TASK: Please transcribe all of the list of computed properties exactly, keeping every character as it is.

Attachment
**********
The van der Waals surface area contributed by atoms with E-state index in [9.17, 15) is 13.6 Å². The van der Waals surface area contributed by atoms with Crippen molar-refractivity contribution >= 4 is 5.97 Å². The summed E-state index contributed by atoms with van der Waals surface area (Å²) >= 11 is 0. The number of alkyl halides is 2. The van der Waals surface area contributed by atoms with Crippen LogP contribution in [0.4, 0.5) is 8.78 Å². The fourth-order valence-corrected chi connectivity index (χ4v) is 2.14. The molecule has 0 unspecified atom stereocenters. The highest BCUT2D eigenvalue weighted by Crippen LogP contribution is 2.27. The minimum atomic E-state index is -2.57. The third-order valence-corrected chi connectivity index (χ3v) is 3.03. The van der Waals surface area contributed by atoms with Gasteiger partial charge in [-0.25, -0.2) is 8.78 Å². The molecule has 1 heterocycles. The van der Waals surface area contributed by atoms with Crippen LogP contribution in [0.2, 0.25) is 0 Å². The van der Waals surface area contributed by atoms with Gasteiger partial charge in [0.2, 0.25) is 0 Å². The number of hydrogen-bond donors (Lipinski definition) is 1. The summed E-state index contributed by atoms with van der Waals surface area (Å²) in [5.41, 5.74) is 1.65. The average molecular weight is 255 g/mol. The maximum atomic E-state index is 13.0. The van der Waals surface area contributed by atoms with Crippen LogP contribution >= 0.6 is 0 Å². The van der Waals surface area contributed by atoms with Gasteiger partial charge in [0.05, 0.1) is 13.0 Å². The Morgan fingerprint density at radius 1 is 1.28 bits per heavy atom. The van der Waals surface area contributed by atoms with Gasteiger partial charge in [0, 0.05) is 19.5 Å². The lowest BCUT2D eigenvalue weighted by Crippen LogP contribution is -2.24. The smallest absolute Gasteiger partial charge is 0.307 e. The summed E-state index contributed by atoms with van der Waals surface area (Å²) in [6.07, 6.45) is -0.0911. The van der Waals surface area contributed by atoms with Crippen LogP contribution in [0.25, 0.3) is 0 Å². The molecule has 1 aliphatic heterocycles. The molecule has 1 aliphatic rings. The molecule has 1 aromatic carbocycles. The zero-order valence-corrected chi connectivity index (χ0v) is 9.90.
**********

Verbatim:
The van der Waals surface area contributed by atoms with E-state index in [9.17, 15) is 13.6 Å². The van der Waals surface area contributed by atoms with Crippen molar-refractivity contribution >= 4 is 5.97 Å². The summed E-state index contributed by atoms with van der Waals surface area (Å²) >= 11 is 0. The number of alkyl halides is 2. The van der Waals surface area contributed by atoms with Crippen LogP contribution in [0.4, 0.5) is 8.78 Å². The fourth-order valence-corrected chi connectivity index (χ4v) is 2.14. The molecule has 0 unspecified atom stereocenters. The highest BCUT2D eigenvalue weighted by Crippen LogP contribution is 2.27. The minimum atomic E-state index is -2.57. The third-order valence-corrected chi connectivity index (χ3v) is 3.03. The van der Waals surface area contributed by atoms with Gasteiger partial charge in [-0.25, -0.2) is 8.78 Å². The molecule has 1 heterocycles. The van der Waals surface area contributed by atoms with Crippen LogP contribution in [0.2, 0.25) is 0 Å². The van der Waals surface area contributed by atoms with Gasteiger partial charge in [0.2, 0.25) is 0 Å². The number of hydrogen-bond donors (Lipinski definition) is 1. The summed E-state index contributed by atoms with van der Waals surface area (Å²) in [5.41, 5.74) is 1.65. The average molecular weight is 255 g/mol. The maximum atomic E-state index is 13.0. The van der Waals surface area contributed by atoms with Crippen LogP contribution >= 0.6 is 0 Å². The van der Waals surface area contributed by atoms with Gasteiger partial charge in [0.05, 0.1) is 13.0 Å². The Morgan fingerprint density at radius 1 is 1.28 bits per heavy atom. The van der Waals surface area contributed by atoms with Gasteiger partial charge in [0, 0.05) is 19.5 Å². The lowest BCUT2D eigenvalue weighted by Crippen LogP contribution is -2.24. The smallest absolute Gasteiger partial charge is 0.307 e. The summed E-state index contributed by atoms with van der Waals surface area (Å²) in [6.07, 6.45) is -0.0911. The van der Waals surface area contributed by atoms with Crippen LogP contribution in [0.25, 0.3) is 0 Å². The molecule has 1 aliphatic heterocycles. The molecule has 1 aliphatic rings. The molecule has 1 aromatic carbocycles. The zero-order valence-corrected chi connectivity index (χ0v) is 9.90.